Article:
43.—And the Lord gave him more than his faith asked. There was the answer of present peace. It was not only the kingdom by and by, but, "Verily, verily, I say unto thee, to-day shalt thou be with Me in Paradise." As if He said: "You shall have the kingdom when it comes, but I am giving

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now soul salvation; you are to be associated at once with Me in a way far better and more than the kingdom, blessed and true as it is." For indeed the work was accomplished on the Cross which could transport a soul into Paradise. If the Saviour had taken the sinner's place, the sinner is by grace entitled to take the place of the Saviour. The poor thief might know but little of Christ's work and its effects, but the Holy Spirit had fixed his heart on the person of Christ. The words of the Lord (43) imply the atonement, by virtue of which we are made fit to be His companions in the presence of God. The work of Christ is as perfect now for us as then for him; it is as much accomplished for us as if we were already caught up into Paradise. How distinct this is from anything like progress of the soul to fit it for Heaven! And how wonderful that such a soul should be a comfort to the Saviour! He had come into the condemnation; yea, and wrath was on Him to the uttermost. And now the converted thief was a bright witness of perfect grace and eternal salvation through His Blood.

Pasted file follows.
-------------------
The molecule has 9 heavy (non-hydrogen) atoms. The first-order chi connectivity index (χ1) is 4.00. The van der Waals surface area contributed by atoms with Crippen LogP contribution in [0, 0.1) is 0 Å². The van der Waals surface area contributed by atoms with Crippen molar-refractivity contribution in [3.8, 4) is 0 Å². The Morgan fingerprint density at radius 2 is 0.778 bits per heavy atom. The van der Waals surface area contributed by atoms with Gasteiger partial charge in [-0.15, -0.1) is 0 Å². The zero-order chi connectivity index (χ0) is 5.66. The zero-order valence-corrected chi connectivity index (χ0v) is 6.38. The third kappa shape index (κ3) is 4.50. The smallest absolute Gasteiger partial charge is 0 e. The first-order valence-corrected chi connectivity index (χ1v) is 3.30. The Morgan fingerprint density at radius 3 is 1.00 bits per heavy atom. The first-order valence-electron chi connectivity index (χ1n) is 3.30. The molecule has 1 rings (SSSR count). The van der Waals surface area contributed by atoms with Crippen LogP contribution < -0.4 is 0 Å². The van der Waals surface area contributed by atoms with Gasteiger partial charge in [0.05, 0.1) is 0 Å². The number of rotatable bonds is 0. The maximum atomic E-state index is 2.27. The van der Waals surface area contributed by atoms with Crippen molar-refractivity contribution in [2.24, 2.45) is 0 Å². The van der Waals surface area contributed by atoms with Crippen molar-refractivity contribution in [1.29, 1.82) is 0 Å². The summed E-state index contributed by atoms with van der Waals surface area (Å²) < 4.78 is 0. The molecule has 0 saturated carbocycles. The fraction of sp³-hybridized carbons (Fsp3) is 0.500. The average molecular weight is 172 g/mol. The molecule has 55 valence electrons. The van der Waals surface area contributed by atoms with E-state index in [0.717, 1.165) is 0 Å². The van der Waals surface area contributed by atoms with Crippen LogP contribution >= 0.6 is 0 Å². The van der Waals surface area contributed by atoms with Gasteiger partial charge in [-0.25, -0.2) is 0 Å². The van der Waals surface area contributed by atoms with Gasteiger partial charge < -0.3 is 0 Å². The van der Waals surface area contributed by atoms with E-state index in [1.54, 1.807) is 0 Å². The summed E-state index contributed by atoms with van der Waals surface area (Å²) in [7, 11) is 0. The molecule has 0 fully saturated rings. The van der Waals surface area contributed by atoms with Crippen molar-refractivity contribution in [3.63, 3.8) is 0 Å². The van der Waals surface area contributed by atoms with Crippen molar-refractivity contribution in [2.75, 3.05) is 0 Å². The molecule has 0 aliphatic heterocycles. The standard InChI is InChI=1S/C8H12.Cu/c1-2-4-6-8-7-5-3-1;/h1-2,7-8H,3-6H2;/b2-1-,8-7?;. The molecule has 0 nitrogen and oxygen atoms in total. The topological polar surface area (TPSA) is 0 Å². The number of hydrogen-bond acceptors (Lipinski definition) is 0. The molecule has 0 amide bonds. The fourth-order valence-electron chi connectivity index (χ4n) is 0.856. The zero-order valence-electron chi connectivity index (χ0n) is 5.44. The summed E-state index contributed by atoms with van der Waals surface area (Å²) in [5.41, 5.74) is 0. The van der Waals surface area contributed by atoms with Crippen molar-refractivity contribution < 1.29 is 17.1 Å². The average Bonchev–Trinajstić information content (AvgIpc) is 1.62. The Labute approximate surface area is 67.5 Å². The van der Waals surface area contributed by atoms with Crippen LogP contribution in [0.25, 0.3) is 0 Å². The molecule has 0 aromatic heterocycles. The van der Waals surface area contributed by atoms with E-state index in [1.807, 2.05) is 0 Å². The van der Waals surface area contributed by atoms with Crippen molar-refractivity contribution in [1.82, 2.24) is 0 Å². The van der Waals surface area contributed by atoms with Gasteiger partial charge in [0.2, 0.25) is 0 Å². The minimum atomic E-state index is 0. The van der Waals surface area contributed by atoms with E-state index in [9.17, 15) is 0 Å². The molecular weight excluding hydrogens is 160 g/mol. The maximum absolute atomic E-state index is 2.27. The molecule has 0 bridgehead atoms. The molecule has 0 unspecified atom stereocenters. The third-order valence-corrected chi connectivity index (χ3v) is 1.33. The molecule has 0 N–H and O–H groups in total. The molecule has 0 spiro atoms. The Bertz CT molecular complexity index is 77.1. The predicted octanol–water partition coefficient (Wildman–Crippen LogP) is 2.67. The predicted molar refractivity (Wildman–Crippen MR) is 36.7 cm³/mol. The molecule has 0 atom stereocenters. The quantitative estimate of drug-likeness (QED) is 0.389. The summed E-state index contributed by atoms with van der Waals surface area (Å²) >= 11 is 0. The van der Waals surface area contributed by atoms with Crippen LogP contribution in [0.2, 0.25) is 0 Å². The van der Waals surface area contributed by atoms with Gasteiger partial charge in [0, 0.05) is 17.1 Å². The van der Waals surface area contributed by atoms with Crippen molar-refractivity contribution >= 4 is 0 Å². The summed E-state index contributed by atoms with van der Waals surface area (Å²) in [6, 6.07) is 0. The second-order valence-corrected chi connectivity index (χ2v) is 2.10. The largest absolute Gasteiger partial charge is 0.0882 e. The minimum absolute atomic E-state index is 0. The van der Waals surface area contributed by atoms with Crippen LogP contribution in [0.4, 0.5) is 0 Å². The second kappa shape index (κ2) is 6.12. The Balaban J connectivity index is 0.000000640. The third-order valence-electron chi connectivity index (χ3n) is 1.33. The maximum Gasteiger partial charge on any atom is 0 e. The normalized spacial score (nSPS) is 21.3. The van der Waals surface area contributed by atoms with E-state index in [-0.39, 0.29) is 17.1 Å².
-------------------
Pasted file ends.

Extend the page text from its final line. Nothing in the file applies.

44-49.—The scene was closed which let in the light beyond through the portals of a heart now purged by faith, and the darkness proper to the hour took now its suited course—specially over Israel, it would seem. "And the sun was darkened, and the veil of the temple was rent in the midst." Thus the way into the holiest was made manifest by the act which had its place in this darkness, and God in the grace of Christ's sacrifice shone forth upon the world. Darkness of judgment as it was to one, the light

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broke through, and access was opened within the veil. All was finished, and the Lord with no hesitating voice, but aloud cried, "Father, into Thy hands I commend My spirit." This was not Jewish blessing (for the living, the living, they shall praise thee), but it was much higher. It was sonship, death overcome, and the occasion merely of presenting the spirit safe, happy, confident, notwithstanding death, into the Father's care and presence. This is an immense principle, and, short of resurrection, of the highest possible importance. Death in the hands of Jesus—what a fact! The centurion in the course of duty struck at least in natural conscience glorified God, and owned a righteous Man on the Cross . The masses were troubled and went away, auguring no good. Those who knew Him, and the women from Galilee, were more nearly interested, but in fear stood afar off.

50-56.—But the providence and operation of God, the righteous judge, took measures for the body of the Holy One. If the more prominent witnesses were set aside, others feeble in the faith are found active and faithful in the post of danger, confession, and attachment to the Lord. How often the difficulties which frighten some force others forward! So was it with Joseph of Arimathea, for Jesus must be "with the rich in His death." The women, too, in true but ignorant affection, make useless preparation, awaiting the just Jewish time for a Lord who had passed far beyond their faith. The resurrection was soon to usher in the dawn of a bright morrow; for the honour of the grave, like the intentions of the women from Galilee, was of a Jewish character, and all this was now closed in death.

Next: Chapter 24